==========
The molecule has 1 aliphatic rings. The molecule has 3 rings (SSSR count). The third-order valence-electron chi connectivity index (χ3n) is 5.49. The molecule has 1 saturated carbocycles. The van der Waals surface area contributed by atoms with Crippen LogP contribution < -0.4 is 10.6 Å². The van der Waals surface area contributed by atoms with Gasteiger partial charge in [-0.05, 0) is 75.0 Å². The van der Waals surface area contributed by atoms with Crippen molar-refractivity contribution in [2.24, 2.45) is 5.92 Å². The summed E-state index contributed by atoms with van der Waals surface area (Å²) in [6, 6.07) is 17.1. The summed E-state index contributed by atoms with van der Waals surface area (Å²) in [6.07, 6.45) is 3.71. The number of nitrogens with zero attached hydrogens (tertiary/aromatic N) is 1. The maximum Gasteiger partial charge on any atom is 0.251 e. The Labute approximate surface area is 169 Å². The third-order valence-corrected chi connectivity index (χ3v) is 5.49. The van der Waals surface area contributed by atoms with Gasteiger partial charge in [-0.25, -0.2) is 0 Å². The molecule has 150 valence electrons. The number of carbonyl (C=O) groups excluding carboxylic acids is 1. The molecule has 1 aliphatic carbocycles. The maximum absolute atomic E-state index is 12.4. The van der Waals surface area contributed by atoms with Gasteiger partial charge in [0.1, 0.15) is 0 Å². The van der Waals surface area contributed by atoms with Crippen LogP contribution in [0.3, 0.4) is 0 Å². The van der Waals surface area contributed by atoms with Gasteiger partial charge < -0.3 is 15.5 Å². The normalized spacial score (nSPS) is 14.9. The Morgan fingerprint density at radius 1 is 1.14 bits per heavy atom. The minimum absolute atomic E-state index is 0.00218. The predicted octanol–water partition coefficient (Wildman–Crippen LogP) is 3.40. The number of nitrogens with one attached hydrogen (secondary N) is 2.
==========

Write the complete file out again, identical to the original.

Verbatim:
The molecule has 1 aliphatic rings. The molecule has 3 rings (SSSR count). The third-order valence-electron chi connectivity index (χ3n) is 5.49. The molecule has 1 saturated carbocycles. The van der Waals surface area contributed by atoms with Crippen LogP contribution < -0.4 is 10.6 Å². The van der Waals surface area contributed by atoms with Gasteiger partial charge in [-0.05, 0) is 75.0 Å². The van der Waals surface area contributed by atoms with Crippen molar-refractivity contribution in [2.24, 2.45) is 5.92 Å². The summed E-state index contributed by atoms with van der Waals surface area (Å²) in [6, 6.07) is 17.1. The summed E-state index contributed by atoms with van der Waals surface area (Å²) in [6.07, 6.45) is 3.71. The number of nitrogens with zero attached hydrogens (tertiary/aromatic N) is 1. The maximum Gasteiger partial charge on any atom is 0.251 e. The Labute approximate surface area is 169 Å². The third-order valence-corrected chi connectivity index (χ3v) is 5.49. The van der Waals surface area contributed by atoms with Gasteiger partial charge in [-0.25, -0.2) is 0 Å². The molecule has 150 valence electrons. The number of carbonyl (C=O) groups excluding carboxylic acids is 1. The molecule has 1 aliphatic carbocycles. The maximum absolute atomic E-state index is 12.4. The van der Waals surface area contributed by atoms with Gasteiger partial charge in [0.1, 0.15) is 0 Å². The van der Waals surface area contributed by atoms with Crippen LogP contribution in [0.3, 0.4) is 0 Å². The van der Waals surface area contributed by atoms with Gasteiger partial charge < -0.3 is 15.5 Å². The normalized spacial score (nSPS) is 14.9. The Morgan fingerprint density at radius 1 is 1.14 bits per heavy atom. The minimum absolute atomic E-state index is 0.00218. The predicted octanol–water partition coefficient (Wildman–Crippen LogP) is 3.40. The number of nitrogens with one attached hydrogen (secondary N) is 2.